We asked Canadians to share their experiences with racism and prejudice with us. We also asked Canadians to send in solutions to the discrimination many of them describe.
Alright, CBC; I have some examples for you, since you asked:
#MyExperienceWithRacism: As a brown-skinned, mixed-race Canadian, I have experienced prejudice from other minority group members at places of higher learning and workplaces, for not being the type of brown person they think I should be. For instance, in the early nineties, after dropping my hitherto-then liberalism, when I went through my somewhat neo-conservative phase and watched Rush Limbaugh’s TV show in my university residence apartment, and enjoyed his skewering of liberals, my East Indian roommate called me an ‘Uncle Tom’, and was angry that I didn’t embrace prog leftist politics like he did; he saw my being conservative as a betrayal of my heritage. I’ve also been called a ‘coconut’ – brown on the outside, white on the inside. (The non-white bigots fail to remember that I am half-white, so if I am a ‘coconut’, I come by it honestly, due to being half-white, raised in small-town Ontario, and pretty much thoroughly culturally assimilated. Not that I give a crap what they think.)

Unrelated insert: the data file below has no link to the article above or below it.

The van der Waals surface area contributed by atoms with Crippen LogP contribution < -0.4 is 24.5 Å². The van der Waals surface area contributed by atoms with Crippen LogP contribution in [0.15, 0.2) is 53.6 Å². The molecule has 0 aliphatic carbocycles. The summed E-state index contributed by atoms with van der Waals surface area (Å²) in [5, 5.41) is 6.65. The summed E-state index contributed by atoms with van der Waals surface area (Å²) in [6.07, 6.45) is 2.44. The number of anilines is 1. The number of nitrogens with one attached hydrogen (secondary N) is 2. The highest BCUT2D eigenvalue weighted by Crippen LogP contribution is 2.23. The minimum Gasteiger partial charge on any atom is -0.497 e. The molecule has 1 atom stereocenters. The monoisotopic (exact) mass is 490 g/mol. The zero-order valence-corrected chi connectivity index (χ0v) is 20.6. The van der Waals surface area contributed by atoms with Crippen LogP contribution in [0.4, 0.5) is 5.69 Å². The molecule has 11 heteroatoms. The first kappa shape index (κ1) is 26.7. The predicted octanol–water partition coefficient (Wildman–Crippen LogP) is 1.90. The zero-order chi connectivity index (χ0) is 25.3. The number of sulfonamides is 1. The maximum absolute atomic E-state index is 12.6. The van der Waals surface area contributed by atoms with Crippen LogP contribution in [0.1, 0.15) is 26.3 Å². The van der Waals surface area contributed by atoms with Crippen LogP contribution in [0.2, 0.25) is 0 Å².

Also, I have found that by my not really being a ‘desi‘, but more or less a pretty much thoroughly culturally assimilated, small-town Canadian, has alienated me somewhat from fitting in socially with urban folks of minority persuasions, at different educational institutions and workplaces. I’ve found that most non-European-background minority group members only want to associate with their own kind and/or other non-European-background minorities, and have as little to do with ordinary Canadians (i.e. white Canadians, whether English-Canadians or French-Canadians) as they possibly can. I’ve heard minority group members in Ottawa, where there are lots of French-Canadians, making fun of them, and/or wondering aloud why they can’t have names that are easier to pronounce (as if their names are any easier for either French-Canadians or English-Canadians to pronounce, at first, until learning how). Sometimes I’ve been only marginally tolerated by minority folks I’ve lived / studied / worked with; other times, there’s been outright hostility and/or exclusion.